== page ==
Which wins when pressure rises — performance or culture?

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At the heart of every modern organisation is a critical balancing act – maintaining a strong cultural identity while achieving top-notch performance in today’s fast-paced and unpredictable business world. Can we ever truly ensure that culture and performance co-exist in harmony?


Experience tells us that without a robust organisational culture, things can quickly go off the rails. You end up with a lack of direction, misaligned employees with conflicting values, high turnover rates, ineffective communication and teamwork, and inconsistent customer experiences. A well-defined culture is vital for fostering a sense of purpose, ethical conduct, and the ability to adapt to change.


However, without a laser-sharp focus on performance and results, an organisation will undoubtedly struggle to achieve its goals, maintain a competitive edge, and drive growth. Ultimately, this puts long-term sustainability and success at risk.


I once worked for a company that achieved the delicate balance so many strive for. Performance was paramount, but not at the expense of culture – in fact, the culture was the secret sauce that granted us the adaptability to thrive. Decisions were decentralised, empowering those closest to the action. This wasn’t just about having a flexible culture; it was about fostering an environment where clear accountability and open communication were the norms. This approach didn’t weaken leadership – quite the opposite. It fostered a high-trust environment where decisions were made swiftly and supported firmly, embodying the “disagree and commit” philosophy. It proved that valuing people isn’t just a catchy slogan; it’s a multiplier of performance. Is this an anomaly in today’s corporate landscape? In an era where performance often reigns supreme, can culture still hold its ground?


As we navigate the ever-changing performance demands, the question we must ask ourselves is: how do we intertwine culture and performance, making each stronger to ensure that our cultural foundation remains unshaken when the performance siren calls?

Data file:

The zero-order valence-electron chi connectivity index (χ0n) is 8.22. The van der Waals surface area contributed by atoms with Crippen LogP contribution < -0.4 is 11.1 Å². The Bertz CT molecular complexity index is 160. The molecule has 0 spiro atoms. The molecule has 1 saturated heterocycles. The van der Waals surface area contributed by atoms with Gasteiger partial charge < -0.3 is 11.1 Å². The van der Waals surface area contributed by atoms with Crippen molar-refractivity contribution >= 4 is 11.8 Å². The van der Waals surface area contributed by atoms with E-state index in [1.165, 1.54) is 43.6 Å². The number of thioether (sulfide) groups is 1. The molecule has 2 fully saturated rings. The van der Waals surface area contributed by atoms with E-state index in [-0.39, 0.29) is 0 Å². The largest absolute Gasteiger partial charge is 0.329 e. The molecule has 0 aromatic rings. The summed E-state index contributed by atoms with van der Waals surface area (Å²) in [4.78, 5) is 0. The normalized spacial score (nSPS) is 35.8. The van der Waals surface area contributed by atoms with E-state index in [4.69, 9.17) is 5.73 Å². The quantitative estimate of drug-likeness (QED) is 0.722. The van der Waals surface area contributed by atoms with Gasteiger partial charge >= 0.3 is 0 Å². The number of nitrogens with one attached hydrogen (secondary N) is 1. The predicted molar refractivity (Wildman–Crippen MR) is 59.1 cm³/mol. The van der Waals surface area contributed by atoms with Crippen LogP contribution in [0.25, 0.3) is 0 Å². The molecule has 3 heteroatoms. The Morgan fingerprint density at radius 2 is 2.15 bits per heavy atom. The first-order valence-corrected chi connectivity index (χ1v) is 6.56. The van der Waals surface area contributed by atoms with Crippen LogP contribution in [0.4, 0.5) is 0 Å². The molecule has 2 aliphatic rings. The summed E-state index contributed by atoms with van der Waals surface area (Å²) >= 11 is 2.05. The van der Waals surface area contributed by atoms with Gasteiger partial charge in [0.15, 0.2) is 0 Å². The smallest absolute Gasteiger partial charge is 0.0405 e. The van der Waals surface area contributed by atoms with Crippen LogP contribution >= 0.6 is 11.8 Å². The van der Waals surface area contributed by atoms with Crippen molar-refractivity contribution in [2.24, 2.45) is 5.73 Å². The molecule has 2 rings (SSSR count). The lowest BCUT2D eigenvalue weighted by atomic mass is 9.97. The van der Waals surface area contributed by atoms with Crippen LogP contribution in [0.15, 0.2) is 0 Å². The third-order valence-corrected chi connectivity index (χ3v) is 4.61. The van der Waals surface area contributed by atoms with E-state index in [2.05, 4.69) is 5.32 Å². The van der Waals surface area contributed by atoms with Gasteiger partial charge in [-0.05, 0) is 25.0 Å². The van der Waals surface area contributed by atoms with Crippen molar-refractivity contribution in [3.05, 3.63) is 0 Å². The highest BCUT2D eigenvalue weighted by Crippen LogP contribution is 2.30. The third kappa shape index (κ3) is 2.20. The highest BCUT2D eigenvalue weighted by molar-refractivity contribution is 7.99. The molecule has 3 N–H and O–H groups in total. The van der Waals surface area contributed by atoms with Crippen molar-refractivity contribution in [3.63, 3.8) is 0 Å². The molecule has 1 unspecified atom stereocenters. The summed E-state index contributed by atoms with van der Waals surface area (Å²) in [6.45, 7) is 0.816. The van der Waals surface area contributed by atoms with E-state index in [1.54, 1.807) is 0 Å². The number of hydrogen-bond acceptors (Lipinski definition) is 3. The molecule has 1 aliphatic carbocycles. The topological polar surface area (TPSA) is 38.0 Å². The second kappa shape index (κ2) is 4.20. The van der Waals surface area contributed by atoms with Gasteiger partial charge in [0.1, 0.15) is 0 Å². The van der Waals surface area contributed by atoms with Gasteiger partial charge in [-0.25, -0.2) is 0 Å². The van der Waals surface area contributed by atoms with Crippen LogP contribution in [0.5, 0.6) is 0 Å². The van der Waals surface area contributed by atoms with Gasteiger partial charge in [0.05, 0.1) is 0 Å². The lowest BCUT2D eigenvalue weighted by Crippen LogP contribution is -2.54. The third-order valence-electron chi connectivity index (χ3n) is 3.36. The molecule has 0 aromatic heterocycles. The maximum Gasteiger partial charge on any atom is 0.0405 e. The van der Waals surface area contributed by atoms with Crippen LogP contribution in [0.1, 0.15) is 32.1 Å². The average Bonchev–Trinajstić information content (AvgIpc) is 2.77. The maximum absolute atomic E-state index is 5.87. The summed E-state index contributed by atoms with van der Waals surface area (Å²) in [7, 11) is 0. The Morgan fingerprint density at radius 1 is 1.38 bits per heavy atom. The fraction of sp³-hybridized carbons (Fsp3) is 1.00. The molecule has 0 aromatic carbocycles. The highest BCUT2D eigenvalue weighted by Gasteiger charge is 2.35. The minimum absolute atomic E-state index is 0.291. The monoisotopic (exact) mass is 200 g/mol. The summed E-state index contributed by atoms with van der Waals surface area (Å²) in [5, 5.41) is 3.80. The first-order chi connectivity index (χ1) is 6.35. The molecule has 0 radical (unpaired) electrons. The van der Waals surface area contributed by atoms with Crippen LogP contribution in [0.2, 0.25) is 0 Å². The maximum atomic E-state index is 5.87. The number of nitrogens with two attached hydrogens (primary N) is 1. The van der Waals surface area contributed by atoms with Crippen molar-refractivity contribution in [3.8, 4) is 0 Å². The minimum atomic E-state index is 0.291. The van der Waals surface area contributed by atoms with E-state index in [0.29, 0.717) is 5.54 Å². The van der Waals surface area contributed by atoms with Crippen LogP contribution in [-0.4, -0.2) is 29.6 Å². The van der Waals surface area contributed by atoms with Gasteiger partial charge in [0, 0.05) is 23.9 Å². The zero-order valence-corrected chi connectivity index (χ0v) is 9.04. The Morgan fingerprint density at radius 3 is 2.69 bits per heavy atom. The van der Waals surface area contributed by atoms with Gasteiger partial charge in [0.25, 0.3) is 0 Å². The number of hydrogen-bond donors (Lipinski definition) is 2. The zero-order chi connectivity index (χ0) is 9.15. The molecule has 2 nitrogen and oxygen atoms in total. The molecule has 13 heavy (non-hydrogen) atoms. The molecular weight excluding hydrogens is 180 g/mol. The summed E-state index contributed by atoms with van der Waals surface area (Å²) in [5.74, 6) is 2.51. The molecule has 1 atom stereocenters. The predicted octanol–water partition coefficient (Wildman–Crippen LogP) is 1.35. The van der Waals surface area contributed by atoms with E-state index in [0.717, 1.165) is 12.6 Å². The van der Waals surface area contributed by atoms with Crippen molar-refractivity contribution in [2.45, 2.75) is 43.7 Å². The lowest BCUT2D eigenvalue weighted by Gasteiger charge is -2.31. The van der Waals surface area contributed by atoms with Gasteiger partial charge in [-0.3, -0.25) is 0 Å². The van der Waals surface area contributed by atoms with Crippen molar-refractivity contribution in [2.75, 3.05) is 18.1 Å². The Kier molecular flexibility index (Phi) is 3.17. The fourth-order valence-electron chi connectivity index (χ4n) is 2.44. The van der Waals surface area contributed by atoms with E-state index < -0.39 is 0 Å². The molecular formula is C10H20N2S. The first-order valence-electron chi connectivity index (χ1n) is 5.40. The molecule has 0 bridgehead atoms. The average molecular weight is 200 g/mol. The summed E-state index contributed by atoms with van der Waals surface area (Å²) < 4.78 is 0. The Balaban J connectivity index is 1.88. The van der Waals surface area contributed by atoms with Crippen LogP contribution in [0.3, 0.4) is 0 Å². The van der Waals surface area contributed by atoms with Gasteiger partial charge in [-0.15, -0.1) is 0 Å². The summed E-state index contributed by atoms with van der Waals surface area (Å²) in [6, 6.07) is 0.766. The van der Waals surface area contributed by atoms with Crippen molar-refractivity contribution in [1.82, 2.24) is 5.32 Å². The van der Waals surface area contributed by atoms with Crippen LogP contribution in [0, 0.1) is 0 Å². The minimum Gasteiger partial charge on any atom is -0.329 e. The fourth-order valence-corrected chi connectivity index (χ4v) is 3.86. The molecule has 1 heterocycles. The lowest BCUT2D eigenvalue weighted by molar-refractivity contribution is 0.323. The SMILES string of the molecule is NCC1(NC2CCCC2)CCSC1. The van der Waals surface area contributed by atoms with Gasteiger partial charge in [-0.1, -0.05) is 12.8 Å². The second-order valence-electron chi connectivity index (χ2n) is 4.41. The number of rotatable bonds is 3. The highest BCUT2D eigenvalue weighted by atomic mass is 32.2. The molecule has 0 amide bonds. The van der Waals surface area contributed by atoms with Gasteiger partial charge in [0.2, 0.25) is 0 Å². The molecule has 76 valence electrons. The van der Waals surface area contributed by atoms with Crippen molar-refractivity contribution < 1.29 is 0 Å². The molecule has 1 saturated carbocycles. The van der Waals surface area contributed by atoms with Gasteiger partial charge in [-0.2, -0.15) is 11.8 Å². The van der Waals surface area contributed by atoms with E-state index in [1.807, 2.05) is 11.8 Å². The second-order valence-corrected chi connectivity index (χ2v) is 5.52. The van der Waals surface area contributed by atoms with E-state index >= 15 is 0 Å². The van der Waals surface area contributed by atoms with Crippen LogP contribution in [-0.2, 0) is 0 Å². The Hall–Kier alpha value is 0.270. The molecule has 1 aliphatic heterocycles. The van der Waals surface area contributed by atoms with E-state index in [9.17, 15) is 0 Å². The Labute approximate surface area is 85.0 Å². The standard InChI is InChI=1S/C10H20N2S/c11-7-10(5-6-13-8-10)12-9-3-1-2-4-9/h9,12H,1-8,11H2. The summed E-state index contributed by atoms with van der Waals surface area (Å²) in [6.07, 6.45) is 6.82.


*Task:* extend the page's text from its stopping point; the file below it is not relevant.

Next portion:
Pay attention to what you measure and control

Ed Schein, a business theorist and psychologist, says we create culture every day and that the most powerful mechanism for cultural change is what leaders pay attention to, measure, and control regularly. People look to their leaders to understand how to behave during good times… and more importantly bad.


Consider the impact of tolerating bad behaviours

Culture is shaped by the worst behaviour an organisation will tolerate. We’re often happy to tolerate leaders who exhibit bad behaviours if their performance is good, but never the other way around. Acceptance of poor behaviour for performance gains undermines the integrity of a culture. It’s time to hold all leaders to the same high standards, regardless of their outcomes.


Ensure a clear link between strategy and people’s work

Only 27% of employees strongly agree that they believe in their company’s values (Gallup). When it comes to using values to realise the organisation’s mission, the statistic is even worse. Only 23% strongly agree they can apply their organisation’s values to their everyday work. People want a sense of purpose in their work and to know that their efforts matter – it’s engaging and motivating. It’s also imperative for successful delivery and performance.


The relationship between culture and performance in an organisation isn’t an either-or situation. When managed well, a strong culture and high performance can reinforce and enhance each other. An organisation’s ability to handle pressure and tough times doesn’t just rely on having a history of impressive performance numbers. It’s equally dependent on having a robust, deeply rooted culture. As we navigate the complex business world, it’s crucial to tightly integrate culture with performance. Every employee needs to not only understand the company’s values but feel empowered to truly live them out in their day-to-day work. Getting this alignment right is the key to lasting success and a true measure of a company’s overall health and vitality.



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Jacqueline Shakespeare
Written by Jacqueline Shakespeare
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